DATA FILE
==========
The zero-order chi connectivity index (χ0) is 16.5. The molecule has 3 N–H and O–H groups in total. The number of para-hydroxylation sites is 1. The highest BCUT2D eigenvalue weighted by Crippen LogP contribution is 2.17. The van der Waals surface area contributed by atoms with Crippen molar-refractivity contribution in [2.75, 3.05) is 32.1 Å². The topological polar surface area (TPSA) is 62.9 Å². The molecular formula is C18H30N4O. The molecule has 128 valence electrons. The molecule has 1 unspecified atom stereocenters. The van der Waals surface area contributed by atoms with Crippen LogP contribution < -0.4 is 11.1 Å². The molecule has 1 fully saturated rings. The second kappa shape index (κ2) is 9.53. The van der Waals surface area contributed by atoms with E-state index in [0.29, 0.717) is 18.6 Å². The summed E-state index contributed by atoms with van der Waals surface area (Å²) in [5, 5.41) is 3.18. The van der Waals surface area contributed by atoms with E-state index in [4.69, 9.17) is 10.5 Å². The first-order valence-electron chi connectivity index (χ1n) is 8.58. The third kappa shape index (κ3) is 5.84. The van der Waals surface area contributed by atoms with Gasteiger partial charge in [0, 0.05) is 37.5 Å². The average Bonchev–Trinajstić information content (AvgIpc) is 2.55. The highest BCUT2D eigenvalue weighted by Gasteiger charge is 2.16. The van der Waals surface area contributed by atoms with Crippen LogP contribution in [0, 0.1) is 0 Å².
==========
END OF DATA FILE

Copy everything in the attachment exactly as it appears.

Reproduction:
The zero-order chi connectivity index (χ0) is 16.5. The molecule has 3 N–H and O–H groups in total. The number of para-hydroxylation sites is 1. The highest BCUT2D eigenvalue weighted by Crippen LogP contribution is 2.17. The van der Waals surface area contributed by atoms with Crippen molar-refractivity contribution in [2.75, 3.05) is 32.1 Å². The topological polar surface area (TPSA) is 62.9 Å². The molecular formula is C18H30N4O. The molecule has 128 valence electrons. The molecule has 1 unspecified atom stereocenters. The van der Waals surface area contributed by atoms with Crippen LogP contribution < -0.4 is 11.1 Å². The molecule has 1 fully saturated rings. The second kappa shape index (κ2) is 9.53. The van der Waals surface area contributed by atoms with E-state index in [0.29, 0.717) is 18.6 Å². The summed E-state index contributed by atoms with van der Waals surface area (Å²) in [5, 5.41) is 3.18. The van der Waals surface area contributed by atoms with E-state index in [4.69, 9.17) is 10.5 Å². The first-order valence-electron chi connectivity index (χ1n) is 8.58. The third kappa shape index (κ3) is 5.84. The van der Waals surface area contributed by atoms with Gasteiger partial charge in [0, 0.05) is 37.5 Å². The average Bonchev–Trinajstić information content (AvgIpc) is 2.55. The highest BCUT2D eigenvalue weighted by Gasteiger charge is 2.16. The van der Waals surface area contributed by atoms with Crippen LogP contribution in [0, 0.1) is 0 Å².